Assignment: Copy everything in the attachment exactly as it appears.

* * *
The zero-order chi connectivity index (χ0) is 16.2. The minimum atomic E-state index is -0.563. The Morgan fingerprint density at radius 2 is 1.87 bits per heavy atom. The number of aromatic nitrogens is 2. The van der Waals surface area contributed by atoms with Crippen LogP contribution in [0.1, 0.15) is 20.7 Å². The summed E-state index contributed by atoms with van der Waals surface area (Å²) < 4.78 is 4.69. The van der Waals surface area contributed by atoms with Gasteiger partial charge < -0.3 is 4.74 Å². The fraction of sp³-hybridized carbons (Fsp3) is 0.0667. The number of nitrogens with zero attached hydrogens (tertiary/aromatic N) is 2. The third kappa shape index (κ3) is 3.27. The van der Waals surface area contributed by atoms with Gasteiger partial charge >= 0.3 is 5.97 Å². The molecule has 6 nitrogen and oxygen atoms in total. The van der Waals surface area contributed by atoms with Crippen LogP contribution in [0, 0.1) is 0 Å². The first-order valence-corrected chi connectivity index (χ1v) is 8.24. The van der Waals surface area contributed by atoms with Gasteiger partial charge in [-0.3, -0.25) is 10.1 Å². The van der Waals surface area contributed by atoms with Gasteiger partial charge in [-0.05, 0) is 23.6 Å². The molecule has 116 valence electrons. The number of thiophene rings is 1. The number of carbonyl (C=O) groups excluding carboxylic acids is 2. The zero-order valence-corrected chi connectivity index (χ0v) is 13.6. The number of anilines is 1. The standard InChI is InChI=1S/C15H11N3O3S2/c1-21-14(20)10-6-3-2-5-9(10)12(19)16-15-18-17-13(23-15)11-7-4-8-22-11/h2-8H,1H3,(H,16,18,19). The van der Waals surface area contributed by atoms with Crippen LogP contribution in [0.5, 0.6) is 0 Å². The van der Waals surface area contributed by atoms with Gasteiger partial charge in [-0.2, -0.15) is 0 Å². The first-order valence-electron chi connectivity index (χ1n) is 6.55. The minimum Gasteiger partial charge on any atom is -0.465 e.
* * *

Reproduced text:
The zero-order chi connectivity index (χ0) is 16.2. The minimum atomic E-state index is -0.563. The Morgan fingerprint density at radius 2 is 1.87 bits per heavy atom. The number of aromatic nitrogens is 2. The van der Waals surface area contributed by atoms with Crippen LogP contribution in [0.1, 0.15) is 20.7 Å². The summed E-state index contributed by atoms with van der Waals surface area (Å²) < 4.78 is 4.69. The van der Waals surface area contributed by atoms with Gasteiger partial charge < -0.3 is 4.74 Å². The fraction of sp³-hybridized carbons (Fsp3) is 0.0667. The number of nitrogens with zero attached hydrogens (tertiary/aromatic N) is 2. The third kappa shape index (κ3) is 3.27. The van der Waals surface area contributed by atoms with Gasteiger partial charge >= 0.3 is 5.97 Å². The molecule has 6 nitrogen and oxygen atoms in total. The van der Waals surface area contributed by atoms with Crippen LogP contribution in [0, 0.1) is 0 Å². The first-order valence-corrected chi connectivity index (χ1v) is 8.24. The van der Waals surface area contributed by atoms with Gasteiger partial charge in [-0.3, -0.25) is 10.1 Å². The van der Waals surface area contributed by atoms with Gasteiger partial charge in [-0.05, 0) is 23.6 Å². The molecule has 116 valence electrons. The number of thiophene rings is 1. The number of carbonyl (C=O) groups excluding carboxylic acids is 2. The zero-order valence-corrected chi connectivity index (χ0v) is 13.6. The number of anilines is 1. The standard InChI is InChI=1S/C15H11N3O3S2/c1-21-14(20)10-6-3-2-5-9(10)12(19)16-15-18-17-13(23-15)11-7-4-8-22-11/h2-8H,1H3,(H,16,18,19). The van der Waals surface area contributed by atoms with Crippen LogP contribution in [0.5, 0.6) is 0 Å². The van der Waals surface area contributed by atoms with Gasteiger partial charge in [-0.2, -0.15) is 0 Å². The first-order valence-electron chi connectivity index (χ1n) is 6.55. The minimum Gasteiger partial charge on any atom is -0.465 e.